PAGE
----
Drawing The Line
In the rough world of British politics, Margaret Thatcher was routinely exposed to open sexism. The Labor prime minister once taunted her in Parliament by saying, "Now, now little lady. You don't want to believe all those things you read in the newspapers...Dearie me, not at all." The nicknames that were given her included Attila the Hen, Rambona, Rhoda the Rhino, The Great She-Elephant, and Virago Intacta.
Thatcher developed a habit of handling her opponents by doing more research and devastating them in debate. Unfortunately, she did the same with her own team. As political writer John Ranelagh noted, she "did not have the male attitude to conflict; there is a sticking point beyond which men will not normally go, largely because they realize that to go further means fighting to the death." Thatcher went further and some of her male colleagues, rather than openly challenging her on the spot, conspired and eventually challenged her.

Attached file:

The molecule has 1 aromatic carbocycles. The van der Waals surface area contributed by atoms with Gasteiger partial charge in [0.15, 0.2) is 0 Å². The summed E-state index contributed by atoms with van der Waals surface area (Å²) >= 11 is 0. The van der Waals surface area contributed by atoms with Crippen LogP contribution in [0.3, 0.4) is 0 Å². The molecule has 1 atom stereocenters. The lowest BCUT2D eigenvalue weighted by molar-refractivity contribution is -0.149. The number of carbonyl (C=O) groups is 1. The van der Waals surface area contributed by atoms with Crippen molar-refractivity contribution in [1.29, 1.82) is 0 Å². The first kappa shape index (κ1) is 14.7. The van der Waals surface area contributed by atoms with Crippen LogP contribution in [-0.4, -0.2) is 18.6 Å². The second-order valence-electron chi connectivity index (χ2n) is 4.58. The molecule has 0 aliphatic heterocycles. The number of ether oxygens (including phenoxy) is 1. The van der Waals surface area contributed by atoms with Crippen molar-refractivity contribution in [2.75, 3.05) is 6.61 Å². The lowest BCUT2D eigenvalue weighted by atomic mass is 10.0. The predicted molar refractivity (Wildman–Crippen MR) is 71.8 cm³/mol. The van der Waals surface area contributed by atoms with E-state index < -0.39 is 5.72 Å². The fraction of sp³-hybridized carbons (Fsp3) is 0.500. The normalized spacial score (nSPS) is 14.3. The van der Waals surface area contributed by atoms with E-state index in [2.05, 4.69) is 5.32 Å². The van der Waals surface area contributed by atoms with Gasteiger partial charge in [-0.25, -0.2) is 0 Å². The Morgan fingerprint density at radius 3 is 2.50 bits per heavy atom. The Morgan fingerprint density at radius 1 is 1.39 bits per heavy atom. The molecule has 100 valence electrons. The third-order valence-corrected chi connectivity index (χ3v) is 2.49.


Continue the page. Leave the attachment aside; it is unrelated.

Men and women in leadership positions need to know where to draw the line. There has to be a sense of which battles should be fought and which ones overlooked. The person who responds to every challenge, wrestles with every possible affront, and seeks to correct every potential mistake is not only using time poorly, but is probably creating enemies who could have been allies or neutrals.
I knew a man who fell into the mode of "crossing the street to get into a fight." In the name of "not pussyfooting around" and "telling it like it is." He created a large collection of unnecessary enemies. He was so eager to prove that he was tough he forgot to show he was wise. The pattern continued in job after job at employer after employer and it seriously limited what could have been a great career.
Perhaps, as with Margaret Thatcher, at one point and time that strategy was appropriate and the opponents needed to be flattened. But strategies and styles should be adjusted to fit the circumstances and the leader - or the follower - who fails to do so is making a huge mistake.